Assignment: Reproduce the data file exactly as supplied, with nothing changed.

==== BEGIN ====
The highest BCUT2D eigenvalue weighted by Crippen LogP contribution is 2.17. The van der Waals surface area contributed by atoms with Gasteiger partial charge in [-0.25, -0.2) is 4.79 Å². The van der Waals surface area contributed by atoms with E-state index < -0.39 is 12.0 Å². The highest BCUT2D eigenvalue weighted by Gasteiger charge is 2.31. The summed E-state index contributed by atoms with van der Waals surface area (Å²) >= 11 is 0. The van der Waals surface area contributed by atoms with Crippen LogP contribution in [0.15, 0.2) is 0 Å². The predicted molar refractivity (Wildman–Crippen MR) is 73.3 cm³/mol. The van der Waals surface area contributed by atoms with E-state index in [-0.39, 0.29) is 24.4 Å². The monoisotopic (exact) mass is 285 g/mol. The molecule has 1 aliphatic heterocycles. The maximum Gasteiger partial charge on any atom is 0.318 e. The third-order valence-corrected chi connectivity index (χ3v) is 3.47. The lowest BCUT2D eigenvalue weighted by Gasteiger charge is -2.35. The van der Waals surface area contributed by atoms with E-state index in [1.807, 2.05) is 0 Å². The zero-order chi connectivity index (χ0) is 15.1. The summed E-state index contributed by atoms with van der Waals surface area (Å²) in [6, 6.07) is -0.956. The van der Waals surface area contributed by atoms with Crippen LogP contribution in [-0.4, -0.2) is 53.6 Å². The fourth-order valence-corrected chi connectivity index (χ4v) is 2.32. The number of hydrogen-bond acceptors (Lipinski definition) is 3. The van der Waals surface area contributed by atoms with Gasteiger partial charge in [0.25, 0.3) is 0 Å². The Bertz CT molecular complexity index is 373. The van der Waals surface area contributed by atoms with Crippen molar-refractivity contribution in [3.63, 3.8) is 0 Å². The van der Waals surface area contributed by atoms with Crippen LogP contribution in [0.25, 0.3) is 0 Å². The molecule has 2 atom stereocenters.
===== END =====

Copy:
The highest BCUT2D eigenvalue weighted by Crippen LogP contribution is 2.17. The van der Waals surface area contributed by atoms with Gasteiger partial charge in [-0.25, -0.2) is 4.79 Å². The van der Waals surface area contributed by atoms with E-state index < -0.39 is 12.0 Å². The highest BCUT2D eigenvalue weighted by Gasteiger charge is 2.31. The summed E-state index contributed by atoms with van der Waals surface area (Å²) >= 11 is 0. The van der Waals surface area contributed by atoms with Crippen LogP contribution in [0.15, 0.2) is 0 Å². The predicted molar refractivity (Wildman–Crippen MR) is 73.3 cm³/mol. The van der Waals surface area contributed by atoms with E-state index in [-0.39, 0.29) is 24.4 Å². The monoisotopic (exact) mass is 285 g/mol. The molecule has 1 aliphatic heterocycles. The maximum Gasteiger partial charge on any atom is 0.318 e. The third-order valence-corrected chi connectivity index (χ3v) is 3.47. The lowest BCUT2D eigenvalue weighted by Gasteiger charge is -2.35. The van der Waals surface area contributed by atoms with E-state index in [1.807, 2.05) is 0 Å². The zero-order chi connectivity index (χ0) is 15.1. The summed E-state index contributed by atoms with van der Waals surface area (Å²) in [6, 6.07) is -0.956. The van der Waals surface area contributed by atoms with Crippen LogP contribution in [-0.4, -0.2) is 53.6 Å². The fourth-order valence-corrected chi connectivity index (χ4v) is 2.32. The number of hydrogen-bond acceptors (Lipinski definition) is 3. The van der Waals surface area contributed by atoms with Gasteiger partial charge in [0.25, 0.3) is 0 Å². The Bertz CT molecular complexity index is 373. The van der Waals surface area contributed by atoms with Crippen molar-refractivity contribution in [3.63, 3.8) is 0 Å². The van der Waals surface area contributed by atoms with Crippen LogP contribution in [0.25, 0.3) is 0 Å². The molecule has 2 atom stereocenters.